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Remote Work Revolution

Thursday, June 23, 2011 by Slaughter Development

As The Methodology Blog has previously discussed, facetime is a paradox. Strangely enough, many people still believe that being present in the office means they’re being productive. Why is that?

In May, Robby Slaughter, founder and principal of Slaughter Development, discussed this particular topic in a column for the Indianapolis Business Journal. In his article We need a remote-work revolution, Slaughter points out the common office interruptions that stall rather than promote productivity:

Workplaces aren’t like school libraries, where silence is golden and quiet intellectual pursuit is the foundation of progress.

Instead, they are buzzing with conversation, ringing phones, shuffling papers, whirring copy machines, squeaky hinges and clunking footfalls. If you’re lucky enough to have your own walls, you can escape some of the chaos by closing your door. Most of us, however, work in cubes and must battle dozens of interruptions per hour.

According to Slaughter, with the advancement of technology and ease of data accessibility, working in an office where cubicles, equipment and centralized files once served a purpose is no longer a necessity.  In fact, he questions the institution of centralized workplaces since, to him, they appear to do more harm than good:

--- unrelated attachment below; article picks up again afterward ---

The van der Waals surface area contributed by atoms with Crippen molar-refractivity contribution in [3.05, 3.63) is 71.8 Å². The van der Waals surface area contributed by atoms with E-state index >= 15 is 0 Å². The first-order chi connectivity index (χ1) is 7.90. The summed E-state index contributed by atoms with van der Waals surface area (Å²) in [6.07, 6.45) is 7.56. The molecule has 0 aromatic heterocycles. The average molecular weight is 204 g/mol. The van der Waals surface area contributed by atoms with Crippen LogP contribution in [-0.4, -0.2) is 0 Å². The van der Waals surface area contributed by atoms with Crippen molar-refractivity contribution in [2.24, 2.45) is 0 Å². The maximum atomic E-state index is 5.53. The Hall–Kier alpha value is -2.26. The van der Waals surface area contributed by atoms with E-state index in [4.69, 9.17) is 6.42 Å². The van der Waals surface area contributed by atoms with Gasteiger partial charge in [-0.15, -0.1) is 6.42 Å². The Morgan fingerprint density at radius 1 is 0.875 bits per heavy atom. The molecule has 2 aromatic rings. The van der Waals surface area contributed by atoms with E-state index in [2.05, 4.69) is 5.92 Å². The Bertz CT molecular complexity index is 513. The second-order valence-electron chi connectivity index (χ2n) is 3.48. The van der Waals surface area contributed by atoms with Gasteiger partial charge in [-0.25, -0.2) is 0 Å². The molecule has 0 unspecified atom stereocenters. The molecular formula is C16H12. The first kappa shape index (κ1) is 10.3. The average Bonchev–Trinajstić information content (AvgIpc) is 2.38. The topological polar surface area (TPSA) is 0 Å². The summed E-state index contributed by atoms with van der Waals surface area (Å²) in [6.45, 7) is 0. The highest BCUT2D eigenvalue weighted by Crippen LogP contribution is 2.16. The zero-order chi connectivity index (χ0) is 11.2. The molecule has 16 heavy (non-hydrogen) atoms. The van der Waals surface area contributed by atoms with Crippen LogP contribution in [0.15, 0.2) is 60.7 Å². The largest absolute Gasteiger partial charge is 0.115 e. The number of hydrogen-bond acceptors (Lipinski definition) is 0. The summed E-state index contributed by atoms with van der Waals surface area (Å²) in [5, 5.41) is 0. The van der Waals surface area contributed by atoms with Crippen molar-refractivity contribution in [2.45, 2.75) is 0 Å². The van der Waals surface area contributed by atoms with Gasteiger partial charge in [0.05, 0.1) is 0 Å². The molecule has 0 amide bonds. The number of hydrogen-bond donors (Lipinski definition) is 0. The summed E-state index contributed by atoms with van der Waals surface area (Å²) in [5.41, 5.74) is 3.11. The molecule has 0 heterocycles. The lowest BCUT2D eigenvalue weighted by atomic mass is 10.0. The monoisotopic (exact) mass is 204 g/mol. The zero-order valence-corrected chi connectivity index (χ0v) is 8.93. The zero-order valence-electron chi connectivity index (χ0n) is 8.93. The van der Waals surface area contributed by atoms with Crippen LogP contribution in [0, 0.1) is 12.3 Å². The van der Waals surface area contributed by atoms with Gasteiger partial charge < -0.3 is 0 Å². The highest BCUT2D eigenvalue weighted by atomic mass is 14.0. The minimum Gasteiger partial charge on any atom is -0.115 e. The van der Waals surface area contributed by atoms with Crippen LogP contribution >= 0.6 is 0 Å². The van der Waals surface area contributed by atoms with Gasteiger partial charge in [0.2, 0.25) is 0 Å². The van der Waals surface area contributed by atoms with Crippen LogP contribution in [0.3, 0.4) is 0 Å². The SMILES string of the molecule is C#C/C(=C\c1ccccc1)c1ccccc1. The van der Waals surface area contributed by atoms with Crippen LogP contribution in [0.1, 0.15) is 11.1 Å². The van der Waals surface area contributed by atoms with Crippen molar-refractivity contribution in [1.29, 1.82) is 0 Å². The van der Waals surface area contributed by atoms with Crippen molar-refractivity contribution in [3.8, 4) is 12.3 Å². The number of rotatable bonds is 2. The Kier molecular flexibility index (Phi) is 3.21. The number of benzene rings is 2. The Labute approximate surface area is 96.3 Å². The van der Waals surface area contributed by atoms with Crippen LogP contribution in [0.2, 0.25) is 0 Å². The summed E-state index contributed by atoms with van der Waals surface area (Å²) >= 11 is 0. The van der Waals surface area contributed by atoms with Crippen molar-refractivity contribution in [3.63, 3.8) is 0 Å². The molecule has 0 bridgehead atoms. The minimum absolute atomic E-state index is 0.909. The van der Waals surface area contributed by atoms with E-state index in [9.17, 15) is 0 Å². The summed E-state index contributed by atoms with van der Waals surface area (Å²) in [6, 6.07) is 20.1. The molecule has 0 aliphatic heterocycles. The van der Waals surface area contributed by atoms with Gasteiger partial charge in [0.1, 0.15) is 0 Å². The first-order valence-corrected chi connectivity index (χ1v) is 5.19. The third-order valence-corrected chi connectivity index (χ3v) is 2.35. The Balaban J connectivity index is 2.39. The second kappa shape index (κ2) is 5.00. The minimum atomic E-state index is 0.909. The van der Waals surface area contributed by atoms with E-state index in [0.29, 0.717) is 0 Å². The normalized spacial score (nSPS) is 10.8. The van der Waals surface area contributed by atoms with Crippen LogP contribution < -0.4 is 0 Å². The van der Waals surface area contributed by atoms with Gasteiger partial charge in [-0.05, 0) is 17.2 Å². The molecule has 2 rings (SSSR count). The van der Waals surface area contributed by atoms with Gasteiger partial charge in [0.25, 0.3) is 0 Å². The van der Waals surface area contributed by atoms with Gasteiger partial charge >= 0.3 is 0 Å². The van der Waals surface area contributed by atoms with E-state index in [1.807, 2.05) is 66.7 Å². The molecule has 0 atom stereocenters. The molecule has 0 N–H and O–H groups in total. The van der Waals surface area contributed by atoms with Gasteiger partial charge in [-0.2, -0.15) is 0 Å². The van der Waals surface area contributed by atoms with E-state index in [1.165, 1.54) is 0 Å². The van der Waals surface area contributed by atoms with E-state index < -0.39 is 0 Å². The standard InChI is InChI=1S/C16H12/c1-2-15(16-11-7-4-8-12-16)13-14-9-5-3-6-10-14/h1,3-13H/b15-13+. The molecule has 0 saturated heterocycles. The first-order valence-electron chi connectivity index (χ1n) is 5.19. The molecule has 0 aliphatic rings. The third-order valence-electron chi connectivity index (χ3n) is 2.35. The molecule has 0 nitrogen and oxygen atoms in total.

According to a New York Times article, we spend an average of 5.6 hours per week in meetings and 71 percent of us report that these sessions are “unproductive.” Most of the work we do is solitary and most of the value we provide requires concentration. Why suffer from the interruptions and overhead expense of an office, if most of the time most of us don’t need it, anyway?

. . .

The most fundamental reason we have not shifted the brunt of office work away from the office is because our business culture is based more on assessing the appearance of productivity than on actual results. People humming about in offices look busy, even though in reality they are constantly interrupting one another and struggling against the inconvenience of commuting and set hours.

Whether inside or outside the office walls, empowering stakeholders to create and control their own work environments can not only build an immense amount of satisfaction, but assist in raising an employee’s ability to increase their own productivity. What needs to be realized is that every person works differently. Therefore, perhaps it’s more sensible for the stakeholders, rather than corporations, to determine the way in which they work best. After all, despite the environment, being accountable for work is reason enough for employee’s to maintain performance and quality.

To learn more about Slaughter Development’s views on telecommuting, check out our Remote Work Week blog series on The Methodology Blog and/or contact us today!

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Like this post? Here are some related entries from The Methodology Blog you might enjoy:

Remote Work Week: Happiness - Last week, networking giant Cisco Systems released a study touting the benefits of telecommuting. They also mentioned a headline product, Cisco Virtual Office. Read on »
Remote Work Week - This week, The Methodology Blog at Slaughter Development will be covering the latest perspectives on  working remotely. Read on »
Remote Work Week: Opportunity - For our final post in Remote Work Week, we wrap up the discussion with advice on advocating telecommuting at your organization.
Read on »

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